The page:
Monday, 27 July 2009

NWDW - the final challenge

Well the final day dawns and I have forgotten to let you know of the best sightings for yesterday. A flock of seven Crossbills flew over Frank and myself on our early morning walk. A patch first for me and the red males looked fine and dandy in the moorning light. Later, after the Watch Frank and I were back in the park when we saw a Fox and ...a UFO! There have been several sightings of unexplained lights in the sky behaving unlike 'ordinary' aircraft.
The fine weather encouraged me to get the moth trap out. But the forecasters got it wrong and I leapt out of bed with a start to the sound of rain rattling on the windows. The trap was sodden but no drowned moths...more of them later.
So on with the watch. The weather had deteriorated as per usual and it was freezing. Very poor for the end of July.
There was nothing really to report, managed to get one of the Junior Rangers on to a couple of Sandwich Terns roosting on the beach before the tide came in. A distant Gannet and a small flock of even more distant Common Scoters was about the lot.

Apparently the best place to be is out to the south of the river at Formby Point. Only a few miles away but loads of seabirds.
We had to console ourselves by whatching the holiday makers trying to enjoy themselves on the Bunji-slingA cavalcade of Mods came by on their scooters, there were so many of them they took over five minutes to pass. The heady scent of 2-stroke fumes lingered over the prom for a good while after they had gone even with the strong onshore wind!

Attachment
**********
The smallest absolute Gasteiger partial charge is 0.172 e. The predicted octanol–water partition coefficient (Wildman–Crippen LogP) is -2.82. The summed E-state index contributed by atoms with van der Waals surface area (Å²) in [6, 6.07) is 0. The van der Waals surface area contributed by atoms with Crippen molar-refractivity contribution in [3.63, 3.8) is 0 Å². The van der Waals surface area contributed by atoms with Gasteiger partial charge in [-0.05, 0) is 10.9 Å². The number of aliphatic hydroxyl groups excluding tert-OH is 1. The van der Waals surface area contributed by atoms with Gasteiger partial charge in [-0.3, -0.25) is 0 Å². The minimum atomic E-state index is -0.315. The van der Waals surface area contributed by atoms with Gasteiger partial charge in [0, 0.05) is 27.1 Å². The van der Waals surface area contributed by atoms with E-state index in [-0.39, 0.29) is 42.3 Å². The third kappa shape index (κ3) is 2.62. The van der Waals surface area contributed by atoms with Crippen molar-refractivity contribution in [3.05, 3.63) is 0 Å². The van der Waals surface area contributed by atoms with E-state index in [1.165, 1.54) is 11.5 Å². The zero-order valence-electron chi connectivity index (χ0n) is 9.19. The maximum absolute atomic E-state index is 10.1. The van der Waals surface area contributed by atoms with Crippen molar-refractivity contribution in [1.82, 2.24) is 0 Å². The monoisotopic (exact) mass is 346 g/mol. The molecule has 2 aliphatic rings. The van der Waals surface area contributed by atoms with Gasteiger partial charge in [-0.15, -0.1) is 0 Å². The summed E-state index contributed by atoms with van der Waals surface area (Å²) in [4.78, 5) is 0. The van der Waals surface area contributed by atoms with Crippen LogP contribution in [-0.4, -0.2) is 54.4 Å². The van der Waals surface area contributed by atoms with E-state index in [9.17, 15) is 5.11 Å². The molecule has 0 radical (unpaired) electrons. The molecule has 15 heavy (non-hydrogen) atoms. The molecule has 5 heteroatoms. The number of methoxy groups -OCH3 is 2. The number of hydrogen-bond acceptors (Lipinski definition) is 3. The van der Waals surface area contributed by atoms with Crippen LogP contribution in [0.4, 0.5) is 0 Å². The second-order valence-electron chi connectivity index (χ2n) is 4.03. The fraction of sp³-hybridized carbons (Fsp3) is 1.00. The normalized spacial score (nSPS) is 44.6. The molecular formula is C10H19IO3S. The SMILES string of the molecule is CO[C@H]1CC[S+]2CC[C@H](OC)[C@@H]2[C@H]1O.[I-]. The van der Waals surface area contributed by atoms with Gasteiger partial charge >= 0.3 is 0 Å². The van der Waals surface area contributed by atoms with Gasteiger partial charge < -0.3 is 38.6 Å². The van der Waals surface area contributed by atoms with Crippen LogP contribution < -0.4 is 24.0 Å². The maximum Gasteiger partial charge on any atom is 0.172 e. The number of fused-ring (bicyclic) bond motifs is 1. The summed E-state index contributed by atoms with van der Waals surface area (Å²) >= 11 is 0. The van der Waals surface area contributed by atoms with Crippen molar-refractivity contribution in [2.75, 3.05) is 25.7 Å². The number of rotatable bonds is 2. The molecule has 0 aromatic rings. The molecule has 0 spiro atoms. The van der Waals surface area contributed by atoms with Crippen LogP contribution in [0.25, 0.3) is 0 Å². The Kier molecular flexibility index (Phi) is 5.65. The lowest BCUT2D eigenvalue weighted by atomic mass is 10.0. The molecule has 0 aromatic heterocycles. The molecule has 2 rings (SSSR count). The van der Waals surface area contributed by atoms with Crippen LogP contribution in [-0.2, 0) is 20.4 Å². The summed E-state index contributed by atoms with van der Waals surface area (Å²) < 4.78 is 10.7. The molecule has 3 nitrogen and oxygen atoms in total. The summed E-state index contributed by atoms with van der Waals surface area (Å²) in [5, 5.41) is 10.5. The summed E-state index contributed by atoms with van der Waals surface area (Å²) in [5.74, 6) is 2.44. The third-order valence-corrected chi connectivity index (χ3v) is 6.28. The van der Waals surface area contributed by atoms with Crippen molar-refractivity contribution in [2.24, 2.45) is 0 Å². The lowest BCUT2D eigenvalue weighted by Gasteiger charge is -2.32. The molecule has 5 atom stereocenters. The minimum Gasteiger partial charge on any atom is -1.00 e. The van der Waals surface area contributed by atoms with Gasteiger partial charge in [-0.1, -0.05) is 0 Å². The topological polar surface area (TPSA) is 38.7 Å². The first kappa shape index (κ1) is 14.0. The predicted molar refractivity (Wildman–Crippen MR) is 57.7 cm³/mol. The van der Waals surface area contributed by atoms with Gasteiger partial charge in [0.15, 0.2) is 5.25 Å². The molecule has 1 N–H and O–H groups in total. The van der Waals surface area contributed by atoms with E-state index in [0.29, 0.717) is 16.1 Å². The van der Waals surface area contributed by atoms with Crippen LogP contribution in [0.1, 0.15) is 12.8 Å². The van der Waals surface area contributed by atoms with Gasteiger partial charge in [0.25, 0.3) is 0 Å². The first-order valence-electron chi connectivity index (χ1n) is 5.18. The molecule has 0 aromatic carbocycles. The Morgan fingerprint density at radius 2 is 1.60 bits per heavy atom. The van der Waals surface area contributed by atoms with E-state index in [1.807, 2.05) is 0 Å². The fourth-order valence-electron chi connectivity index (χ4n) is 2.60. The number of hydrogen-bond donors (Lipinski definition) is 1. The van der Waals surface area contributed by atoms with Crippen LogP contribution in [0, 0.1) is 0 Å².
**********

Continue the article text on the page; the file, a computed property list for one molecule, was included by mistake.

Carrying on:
Good to see The stig is versatile, able to ride two wheels as well as four.
After all this excitement there was more to come. The Red arrows flew in from the north to refuel at the local airport as they often do...they even do this in formation. Then WOW a, by our standards at least, very large and dramatic tornado.

That was about it not a Cetacean in sight. But right at the death there in the semi distance bobbing about in the waves was a Grey least it was a mammal. Back home it took a couple of hours to overcome the mild exposure from sitting out for over four hours. even with gloves on my fingers were blue.

Back to the moths. A Canary Shouldered Thorn was trying to hide in at the bottom of the trap...not very effectively.Scalloped Oaks are always welcome but not particularly frequent.
The pale form of Common Rustic is far less numerous than the brown/brick coloured morphs.
A new species for the garden in the form of a Dotted Clay...four of them in fact.
A teneral Blue Tailed Damselfly was caught in the kitchen window in an attempt to escape the worst of the weather after thinking it was safe to emerge in yesterday's sunshine.
Where to next, when I've thawed out? National Marine Week starts at the weekend so lots of beachy things to report on I hope.
In the meantime let us know what you've not seen in your watery outback.


Monika said...

Over here people are always reporting flocks of crossbills flying over, too. I want to know A) Why don't they ever sit still? and B) How do I ever learn to ID them in flight? It also makes it very hard to follow up on a sighting if they were just flying overhead. You can tell getting a crossbill tick has been a difficult task for me thus far....

Warren Baker said...

I saw a ufo today Dave. It was big yellow,shiny and warm, but it didn't stay long!!!!!!!!